WTDBEW – Quiet Deeds Lamington Ale

Quiet Deeds When Quiet Deeds first came into the market I took issue with some comments co-founder, Patrick Ale, made about branding in beer. Since then I’ve sat down with Patrick and talked about their approach. I came around a little bit, but over all they weren’t pushing many boundaries and their beer was fine but not anything I would seek out.

Since then, however, they’ve bought on a brewer from the States and spent the last couple of years refining recipes and ensuring contract brewed quality was up to scratch. Their own brewery in Glen Iris is in the works at the moment.

I still don’t love the branding. It doesn’t do it for me, but I’ve talked to other people who it resonates with and I guess if we all liked the same things the world would be a boring place. The beers, on the other hand, I am very much enjoying. Their White IPA has become a staple whenever cans are required, and ticks all the boxes for the style.

Today, being the second day of WTDBEW, I’m taking a look at their Lamington Ale. A brown ale spiked with coconut, as a tribute to the famous New Zealand dessert.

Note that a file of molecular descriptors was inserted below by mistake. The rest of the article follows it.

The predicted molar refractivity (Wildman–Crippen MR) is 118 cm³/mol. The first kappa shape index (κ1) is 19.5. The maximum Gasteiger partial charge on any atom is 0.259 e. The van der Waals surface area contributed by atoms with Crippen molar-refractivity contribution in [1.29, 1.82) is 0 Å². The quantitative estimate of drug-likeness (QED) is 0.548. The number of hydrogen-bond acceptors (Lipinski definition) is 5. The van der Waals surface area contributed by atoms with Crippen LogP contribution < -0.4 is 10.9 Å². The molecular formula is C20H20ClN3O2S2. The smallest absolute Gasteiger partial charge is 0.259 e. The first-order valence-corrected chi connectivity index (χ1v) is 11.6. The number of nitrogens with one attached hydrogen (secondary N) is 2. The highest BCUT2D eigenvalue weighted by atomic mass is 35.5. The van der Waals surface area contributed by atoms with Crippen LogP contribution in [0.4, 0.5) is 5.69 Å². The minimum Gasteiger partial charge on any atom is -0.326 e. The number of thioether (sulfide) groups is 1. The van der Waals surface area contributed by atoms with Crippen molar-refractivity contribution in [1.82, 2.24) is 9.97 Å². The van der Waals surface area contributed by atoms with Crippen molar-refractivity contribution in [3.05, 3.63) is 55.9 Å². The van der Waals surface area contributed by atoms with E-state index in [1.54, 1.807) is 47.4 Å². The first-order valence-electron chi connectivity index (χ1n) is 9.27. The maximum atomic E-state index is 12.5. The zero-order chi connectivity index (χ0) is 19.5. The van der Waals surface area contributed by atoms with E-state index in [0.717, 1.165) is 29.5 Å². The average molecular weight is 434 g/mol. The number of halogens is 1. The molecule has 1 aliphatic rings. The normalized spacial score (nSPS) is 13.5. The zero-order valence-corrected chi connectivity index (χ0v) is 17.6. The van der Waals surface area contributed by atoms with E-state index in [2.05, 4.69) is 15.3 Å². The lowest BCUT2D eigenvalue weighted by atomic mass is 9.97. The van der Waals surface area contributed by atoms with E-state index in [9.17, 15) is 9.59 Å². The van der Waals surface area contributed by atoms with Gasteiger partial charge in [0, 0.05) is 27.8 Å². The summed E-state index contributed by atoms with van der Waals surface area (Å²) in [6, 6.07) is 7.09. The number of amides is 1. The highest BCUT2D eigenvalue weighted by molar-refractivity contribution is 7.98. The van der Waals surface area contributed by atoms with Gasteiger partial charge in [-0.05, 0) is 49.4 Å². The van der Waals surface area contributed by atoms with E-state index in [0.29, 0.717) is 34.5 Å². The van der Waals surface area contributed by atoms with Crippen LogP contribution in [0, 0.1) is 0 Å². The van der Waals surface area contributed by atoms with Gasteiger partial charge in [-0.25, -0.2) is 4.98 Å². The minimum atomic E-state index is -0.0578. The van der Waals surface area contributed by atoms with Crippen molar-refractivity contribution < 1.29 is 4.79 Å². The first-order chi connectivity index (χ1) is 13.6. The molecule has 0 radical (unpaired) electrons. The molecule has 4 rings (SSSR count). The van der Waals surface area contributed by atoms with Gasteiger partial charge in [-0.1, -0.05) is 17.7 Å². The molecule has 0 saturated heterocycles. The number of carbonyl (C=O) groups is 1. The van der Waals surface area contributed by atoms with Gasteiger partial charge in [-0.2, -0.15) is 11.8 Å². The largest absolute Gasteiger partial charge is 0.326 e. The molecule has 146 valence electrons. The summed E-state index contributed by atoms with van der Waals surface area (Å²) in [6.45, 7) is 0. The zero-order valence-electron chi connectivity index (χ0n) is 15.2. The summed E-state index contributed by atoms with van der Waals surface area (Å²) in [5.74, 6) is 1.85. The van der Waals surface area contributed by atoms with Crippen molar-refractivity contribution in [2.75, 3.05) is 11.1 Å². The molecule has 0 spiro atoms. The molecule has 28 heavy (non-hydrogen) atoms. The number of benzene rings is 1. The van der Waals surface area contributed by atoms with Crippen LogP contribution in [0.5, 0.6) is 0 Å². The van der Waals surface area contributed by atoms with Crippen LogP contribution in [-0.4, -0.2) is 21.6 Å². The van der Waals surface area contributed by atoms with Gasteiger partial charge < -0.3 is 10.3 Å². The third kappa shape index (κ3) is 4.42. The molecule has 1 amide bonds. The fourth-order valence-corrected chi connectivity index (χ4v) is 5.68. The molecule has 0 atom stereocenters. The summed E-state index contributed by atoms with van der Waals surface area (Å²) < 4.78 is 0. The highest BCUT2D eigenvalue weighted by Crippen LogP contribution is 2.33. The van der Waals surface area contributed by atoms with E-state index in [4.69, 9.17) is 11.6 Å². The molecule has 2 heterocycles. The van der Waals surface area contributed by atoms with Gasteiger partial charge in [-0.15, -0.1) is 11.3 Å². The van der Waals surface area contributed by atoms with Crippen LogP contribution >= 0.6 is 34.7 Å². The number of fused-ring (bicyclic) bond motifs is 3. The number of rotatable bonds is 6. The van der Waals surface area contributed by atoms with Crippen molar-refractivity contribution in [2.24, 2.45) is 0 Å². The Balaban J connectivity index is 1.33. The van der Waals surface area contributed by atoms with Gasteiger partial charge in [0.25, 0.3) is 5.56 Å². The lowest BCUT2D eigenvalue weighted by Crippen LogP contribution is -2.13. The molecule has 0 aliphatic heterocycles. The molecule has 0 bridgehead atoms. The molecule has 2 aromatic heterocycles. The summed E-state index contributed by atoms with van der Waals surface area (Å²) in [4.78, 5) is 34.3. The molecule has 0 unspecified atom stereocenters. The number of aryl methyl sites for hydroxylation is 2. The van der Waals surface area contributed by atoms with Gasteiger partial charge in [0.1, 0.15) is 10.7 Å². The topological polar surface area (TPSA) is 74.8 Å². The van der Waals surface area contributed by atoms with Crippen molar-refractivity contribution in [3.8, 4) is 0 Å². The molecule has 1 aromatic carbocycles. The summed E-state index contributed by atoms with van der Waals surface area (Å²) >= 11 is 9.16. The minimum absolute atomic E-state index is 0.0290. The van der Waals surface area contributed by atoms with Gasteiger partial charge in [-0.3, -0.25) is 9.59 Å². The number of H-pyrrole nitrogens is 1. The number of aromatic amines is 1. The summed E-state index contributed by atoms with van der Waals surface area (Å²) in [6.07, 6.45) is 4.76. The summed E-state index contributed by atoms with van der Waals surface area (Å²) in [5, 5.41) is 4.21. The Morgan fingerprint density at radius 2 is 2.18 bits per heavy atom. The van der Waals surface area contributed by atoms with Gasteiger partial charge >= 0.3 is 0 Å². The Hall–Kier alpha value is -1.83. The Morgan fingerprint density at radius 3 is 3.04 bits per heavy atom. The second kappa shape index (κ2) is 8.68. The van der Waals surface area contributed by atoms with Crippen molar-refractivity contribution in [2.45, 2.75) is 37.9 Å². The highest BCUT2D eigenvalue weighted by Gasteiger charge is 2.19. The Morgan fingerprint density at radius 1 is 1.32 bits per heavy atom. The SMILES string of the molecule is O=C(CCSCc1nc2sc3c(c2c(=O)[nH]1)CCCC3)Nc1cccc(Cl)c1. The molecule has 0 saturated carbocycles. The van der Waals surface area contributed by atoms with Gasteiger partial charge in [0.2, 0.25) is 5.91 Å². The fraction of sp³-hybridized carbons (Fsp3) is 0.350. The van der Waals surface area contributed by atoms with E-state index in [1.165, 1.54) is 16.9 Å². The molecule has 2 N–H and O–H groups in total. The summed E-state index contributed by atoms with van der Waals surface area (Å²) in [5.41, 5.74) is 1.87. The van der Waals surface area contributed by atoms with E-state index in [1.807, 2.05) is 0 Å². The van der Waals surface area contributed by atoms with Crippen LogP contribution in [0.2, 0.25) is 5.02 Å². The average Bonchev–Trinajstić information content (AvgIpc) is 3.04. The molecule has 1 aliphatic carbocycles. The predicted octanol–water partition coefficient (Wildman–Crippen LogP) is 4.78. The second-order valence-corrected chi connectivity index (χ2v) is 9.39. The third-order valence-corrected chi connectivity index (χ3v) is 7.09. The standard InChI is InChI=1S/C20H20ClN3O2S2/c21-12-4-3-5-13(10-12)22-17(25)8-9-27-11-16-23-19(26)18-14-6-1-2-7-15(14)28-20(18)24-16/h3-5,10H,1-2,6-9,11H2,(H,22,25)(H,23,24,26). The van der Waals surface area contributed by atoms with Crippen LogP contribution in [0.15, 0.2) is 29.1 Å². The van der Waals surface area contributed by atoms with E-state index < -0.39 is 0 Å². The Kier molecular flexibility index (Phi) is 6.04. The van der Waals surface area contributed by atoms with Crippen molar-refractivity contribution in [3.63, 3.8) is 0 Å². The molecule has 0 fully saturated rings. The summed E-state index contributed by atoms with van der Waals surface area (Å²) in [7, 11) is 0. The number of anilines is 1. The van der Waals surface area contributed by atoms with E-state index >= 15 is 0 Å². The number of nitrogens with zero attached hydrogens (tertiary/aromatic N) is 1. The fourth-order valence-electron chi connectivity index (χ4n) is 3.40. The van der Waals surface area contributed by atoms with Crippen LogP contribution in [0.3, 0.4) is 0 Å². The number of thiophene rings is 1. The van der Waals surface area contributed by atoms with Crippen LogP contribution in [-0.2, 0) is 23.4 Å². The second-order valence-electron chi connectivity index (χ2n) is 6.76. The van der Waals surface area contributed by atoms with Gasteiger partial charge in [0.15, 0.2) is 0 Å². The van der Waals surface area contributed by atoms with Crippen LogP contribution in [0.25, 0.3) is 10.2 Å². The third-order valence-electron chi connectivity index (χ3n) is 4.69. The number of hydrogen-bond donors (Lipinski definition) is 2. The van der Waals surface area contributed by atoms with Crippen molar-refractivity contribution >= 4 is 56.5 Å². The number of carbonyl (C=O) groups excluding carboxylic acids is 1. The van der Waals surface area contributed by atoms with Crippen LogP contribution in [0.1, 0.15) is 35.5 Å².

Lamington Ale

Quiet Deeds – Lamington Ale

As mentioned, I don’t love their branding but the colours here help things greatly. The black, brown and red colour-scheme helps the bottle stand out a lot more than their other offerings. The beer itself pours a dark cola-brown with a minimal head that sticks around for a while.

The initial aroma is all toasted coconut and milk chocolate. It’s lean on the palate, but has a solid bitterness with toasted coconut, raspberry, and a powdery cocoa-dryness. Chocolate and coconut linger but the light body and low sweetness means they don’t become overwhelming and nor cloying.

It’s the second time I’ve had this beer, the first being over a year ago on draught. I remember it being slightly thicker and maybe a bit darker but my reaction was the same; pleasant surprise at how well this was integrated and how it was still very much a beer at heart, with the coconut adding strong flavour. It’s a Lamington beer without being all-Lamington.

Quiet Deeds Lamington Ale

Food wise, the temptation would be to be dull and pair this with Lamingtons, but I can’t help but wonder what it would be like with coconut prawns with a little bit of chilli. Think of it like a prawn mole, with toasted coconut… maybe add a shot of good tequila or mezcal on the side for good measure.

It may also might work with nutty cheese, like a gruyere.

All in all, a great outing for Quiet Deeds.

Also that makes it two beers in two days that could have easily fallen down the contract-marketing-hole of dire beers, but both are putting out solid products that have a unique place in the market.


This sample was offered and supplied by the brewery.




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